3 Ways to Fall in Love with & Use Your Unpublished Work

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Hi writers!

Do you have a big, fat file of unpublished or unfinished work?

Me, too.

I have tons of articles I’ve started, but then lost interest in, little tidbits I jotted down but then moved on to another subject, and a mile-long list of ideas I may or may not pursue.

While there are drafts I delete altogether, a lot of it sits in my Evernote, patiently waiting for me to return to it.

Writing is part of how we spend our time — and time is the one thing we cannot create or get back. I got to thinking, how can my past work serve me now?

Below are some suggestions and ideas.

1. It helped us hone and perfect our craft.

Every single word we write is helping us improve.

Even work we consider awful or a total nightmare was a piece of our continuously evolving voice and perspective.

As we grow, so does our writing.

Just the other day, I updated my copywriting examples. I was floored at how much I had grown in just a few months.

I noticed the wordiness, choppiness, and repetitive word choice. And that’s okay — because I’ve gotten better. A lot better.

Every time we write, we:

  • Learn to explain ideas more precisely.
  • Expand our vocabulary.
  • Understand nuance and become more adept at descriptions.

This is done with every piece of writing we create — even stuff we’d never want someone else to read. It’s all part of our deepening skill and expertise.

We learn by doing. It’s how we discover our cadence and rhythm.

Honor anything you’ve written, even if you decide to press delete. It got you where you are right now. It served your calling and your art.

It had value beyond an audience.

2. It can be a goldmine for more/better ideas.

Our old work or unpublished drafts can serve us now by creating even more ideas and perspectives.

Also — and this is so important — it shows us where we have grown and deepened our comprehension of the craft.

I believe in divine timing.

Something we write now may give us the idea for the novel we feel deeply connected to creating a few years down the road.

Everything builds on everything else — it compounds. Life is a cumulative experience and so is expanding a skill set.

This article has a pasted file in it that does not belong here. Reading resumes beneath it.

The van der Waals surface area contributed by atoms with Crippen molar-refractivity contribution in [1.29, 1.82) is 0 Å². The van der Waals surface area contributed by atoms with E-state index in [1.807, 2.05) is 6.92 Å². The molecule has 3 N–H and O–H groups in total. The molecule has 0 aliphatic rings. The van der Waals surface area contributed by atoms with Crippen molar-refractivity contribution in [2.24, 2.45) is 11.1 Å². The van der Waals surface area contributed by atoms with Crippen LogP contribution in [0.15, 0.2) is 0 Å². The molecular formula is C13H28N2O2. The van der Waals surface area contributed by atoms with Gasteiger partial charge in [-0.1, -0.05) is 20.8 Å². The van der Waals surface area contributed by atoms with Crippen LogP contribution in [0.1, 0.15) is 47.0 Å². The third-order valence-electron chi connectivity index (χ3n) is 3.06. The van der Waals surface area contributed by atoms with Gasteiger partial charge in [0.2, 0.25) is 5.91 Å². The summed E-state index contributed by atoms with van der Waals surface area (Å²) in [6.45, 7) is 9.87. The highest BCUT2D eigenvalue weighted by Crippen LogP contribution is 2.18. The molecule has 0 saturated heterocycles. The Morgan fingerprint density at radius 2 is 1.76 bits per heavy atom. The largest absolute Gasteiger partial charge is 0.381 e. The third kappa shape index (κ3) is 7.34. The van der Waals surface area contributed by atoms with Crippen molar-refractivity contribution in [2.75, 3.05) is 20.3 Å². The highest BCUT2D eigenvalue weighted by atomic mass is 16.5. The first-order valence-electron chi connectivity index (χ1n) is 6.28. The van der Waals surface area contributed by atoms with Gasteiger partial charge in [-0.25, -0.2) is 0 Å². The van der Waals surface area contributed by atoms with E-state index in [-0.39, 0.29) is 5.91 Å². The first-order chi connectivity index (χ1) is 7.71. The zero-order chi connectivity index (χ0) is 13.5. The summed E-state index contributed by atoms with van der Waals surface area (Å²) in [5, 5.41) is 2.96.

An idea we had for an article yesterday may morph into something today and be a stronger point of view. This is why we must never rush to publish something that doesn’t feel quite right or complete.

If your intuition says to wait, please wait!

Some work is a dress rehearsal. It gets us to the big opening night.

If you keep a list of ideas like me, remove any pressure to write about them all. Some of them serve to springboard you towards another idea or story.

Allow the list to serve you and not the other way around.

3. We can use bits and pieces in future writings.

I start lots of articles that end up unfinished for one reason or another.

Many times, parts or sections from previous work end up being perfect for something I am presently working on.

Even if I have to edit a bit, I end up serving myself because what I previously created now really hits home.

Go through some of your older work you may have lost interest in and see if anything resonates now. Life works in cycles and themes come back around.

Who knows? Your next viral piece could be lurking in there? And now, you have improved skills to bring it to life.

Work we don’t have interest in publishing (but we still feel connected to) can be used:

  • As pitches and work/copy examples.
  • To peak interest or sell an idea.
  • To share with a fellow writer who has expertise in different areas of writing to collaborate on a project.

Keep creating, that’s the key.

Our past work can be used in so many creative ways, especially if we team up and go for a common goal.

Maybe you have an award-winning screenplay idea and you didn’t even know it.

Final Thoughts

As artists, it’s important to remember a lot of what we do is behind the scenes.

An article that takes someone a few minutes to read may have taken hours to craft and get just right.

Honor yourself for this unseen work and any work that may never be public. It gave you a chance to get better, which is a gift.

When I was an actress years back, auditions were priceless because it was an opportunity to perform and practice what I loved to do.

Even if what we write today never sees the light of day, it was our chance to audition and practice.

It will always serve us in some form or another.

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What did you learn or find helpful?

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